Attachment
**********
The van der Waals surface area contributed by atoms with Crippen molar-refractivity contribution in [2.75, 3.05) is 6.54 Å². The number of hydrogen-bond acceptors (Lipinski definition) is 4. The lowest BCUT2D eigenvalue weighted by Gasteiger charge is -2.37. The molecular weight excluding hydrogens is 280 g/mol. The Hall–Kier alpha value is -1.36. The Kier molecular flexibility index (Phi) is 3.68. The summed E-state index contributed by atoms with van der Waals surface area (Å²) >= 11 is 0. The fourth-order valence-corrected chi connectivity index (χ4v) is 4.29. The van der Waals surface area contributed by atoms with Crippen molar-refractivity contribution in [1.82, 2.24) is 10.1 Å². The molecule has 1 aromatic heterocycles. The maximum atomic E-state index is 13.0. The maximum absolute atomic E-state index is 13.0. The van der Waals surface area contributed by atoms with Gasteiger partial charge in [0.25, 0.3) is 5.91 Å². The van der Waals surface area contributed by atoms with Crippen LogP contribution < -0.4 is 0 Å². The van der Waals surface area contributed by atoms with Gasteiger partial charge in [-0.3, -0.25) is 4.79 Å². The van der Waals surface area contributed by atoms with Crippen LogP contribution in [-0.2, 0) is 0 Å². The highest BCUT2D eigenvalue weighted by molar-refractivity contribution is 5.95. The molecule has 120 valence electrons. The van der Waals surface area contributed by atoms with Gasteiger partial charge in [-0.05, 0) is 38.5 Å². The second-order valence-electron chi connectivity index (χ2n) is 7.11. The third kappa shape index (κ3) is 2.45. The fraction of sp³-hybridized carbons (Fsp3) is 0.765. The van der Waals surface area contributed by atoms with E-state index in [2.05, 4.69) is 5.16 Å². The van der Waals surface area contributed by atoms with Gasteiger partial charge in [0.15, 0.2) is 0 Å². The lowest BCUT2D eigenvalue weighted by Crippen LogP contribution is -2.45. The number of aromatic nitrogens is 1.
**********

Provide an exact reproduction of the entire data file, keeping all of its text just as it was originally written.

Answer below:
The van der Waals surface area contributed by atoms with Crippen molar-refractivity contribution in [2.75, 3.05) is 6.54 Å². The number of hydrogen-bond acceptors (Lipinski definition) is 4. The lowest BCUT2D eigenvalue weighted by Gasteiger charge is -2.37. The molecular weight excluding hydrogens is 280 g/mol. The Hall–Kier alpha value is -1.36. The Kier molecular flexibility index (Phi) is 3.68. The summed E-state index contributed by atoms with van der Waals surface area (Å²) >= 11 is 0. The fourth-order valence-corrected chi connectivity index (χ4v) is 4.29. The van der Waals surface area contributed by atoms with Crippen molar-refractivity contribution in [1.82, 2.24) is 10.1 Å². The molecule has 1 aromatic heterocycles. The maximum atomic E-state index is 13.0. The maximum absolute atomic E-state index is 13.0. The van der Waals surface area contributed by atoms with Gasteiger partial charge in [0.25, 0.3) is 5.91 Å². The van der Waals surface area contributed by atoms with Crippen LogP contribution < -0.4 is 0 Å². The van der Waals surface area contributed by atoms with Gasteiger partial charge in [-0.3, -0.25) is 4.79 Å². The van der Waals surface area contributed by atoms with Crippen LogP contribution in [-0.2, 0) is 0 Å². The highest BCUT2D eigenvalue weighted by molar-refractivity contribution is 5.95. The molecule has 120 valence electrons. The van der Waals surface area contributed by atoms with Gasteiger partial charge in [-0.05, 0) is 38.5 Å². The second-order valence-electron chi connectivity index (χ2n) is 7.11. The third kappa shape index (κ3) is 2.45. The fraction of sp³-hybridized carbons (Fsp3) is 0.765. The van der Waals surface area contributed by atoms with E-state index in [2.05, 4.69) is 5.16 Å². The van der Waals surface area contributed by atoms with Gasteiger partial charge in [0.15, 0.2) is 0 Å². The lowest BCUT2D eigenvalue weighted by Crippen LogP contribution is -2.45. The number of aromatic nitrogens is 1.